So, today's my last KDP Select free day, and the first time I've used BookBub. The BookBub ad cost $60--so slightly less than my first Facebook campaign, which was $70.
And I've gotten 10 times the downloads!
So, yeah, big ups to BookBub for being a highly cost-effective way to reach readers. Other advantages: They don't shut you out if you don't have a review average of four stars, and (although it costs more and presumably would result in fewer buys) you can buy an ad with them if you simply put a title on sale as opposed to making it free, so you aren't locked into KDP Select.
Oddly, I don't seem to be moving up the Amazon bestseller list like I did in the previous two campaigns (only at #14 now in science fiction: series, but at least I'm on the front page). I'm assuming that just a lag or a glitch, since that number hasn't changed since early this morning (and yeah, you can really tell when that BookBub e-mail goes out).
(Of course, it's possible that it's not a glitch--that Amazon doesn't count the BookBub downloads when compiling its bestseller lists. Which would suggest that, once the book goes free permanently, I'd actually be better off spending $70 on Facebook, because I'd get better visibility on the lists. Interesting.)
By-the-by: Before the giveaway, sales for February were maintaining their January levels, which were substantially higher than I'd seen before (although not high in any non-relative sense).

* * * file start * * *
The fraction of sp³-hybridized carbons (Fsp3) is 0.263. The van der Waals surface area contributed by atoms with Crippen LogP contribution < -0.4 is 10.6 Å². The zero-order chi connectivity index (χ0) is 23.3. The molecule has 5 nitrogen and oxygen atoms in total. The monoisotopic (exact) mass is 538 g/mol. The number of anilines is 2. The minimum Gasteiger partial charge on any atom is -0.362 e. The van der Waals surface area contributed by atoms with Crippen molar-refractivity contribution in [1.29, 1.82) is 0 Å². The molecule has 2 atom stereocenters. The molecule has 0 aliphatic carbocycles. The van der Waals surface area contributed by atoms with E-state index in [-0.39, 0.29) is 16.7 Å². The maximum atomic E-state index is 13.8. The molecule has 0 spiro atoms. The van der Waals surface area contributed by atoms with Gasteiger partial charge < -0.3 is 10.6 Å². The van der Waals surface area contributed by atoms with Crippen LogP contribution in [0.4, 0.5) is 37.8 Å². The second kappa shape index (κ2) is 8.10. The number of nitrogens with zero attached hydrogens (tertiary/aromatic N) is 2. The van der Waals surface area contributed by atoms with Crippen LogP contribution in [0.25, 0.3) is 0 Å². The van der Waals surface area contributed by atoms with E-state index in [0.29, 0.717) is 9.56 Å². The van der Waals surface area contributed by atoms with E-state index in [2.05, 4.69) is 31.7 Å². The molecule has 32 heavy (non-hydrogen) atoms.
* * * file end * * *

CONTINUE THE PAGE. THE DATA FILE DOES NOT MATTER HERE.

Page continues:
Moving on to reviews: I picked up three reviews over the past month--all of them were five-star reviews, moving the book from two five-star reviews to five five-star reviews. I happen to believe that psychological factors play a large part in whether people think a book that they enjoyed is worth three, four, or five stars. So, before I thought anchoring was playing a large role in the average star rating on the various Web sites.
This time around I think it's actually a response to those one-star reviews. The new five-star reviews are quite short, and I think what happened is that people enjoyed the book, and decided to have a second look at it on Amazon. Then they saw those one-star reviews, and thought, "That's SO unfair! Those people didn't even read the book! And that one is such a sanctimonious asshole--ooh, this frosts my shorts!" So instead of giving they, say, four stars, they get their dudgeon up and give it five.
Which is a reminder to myself that even jackasses have their uses....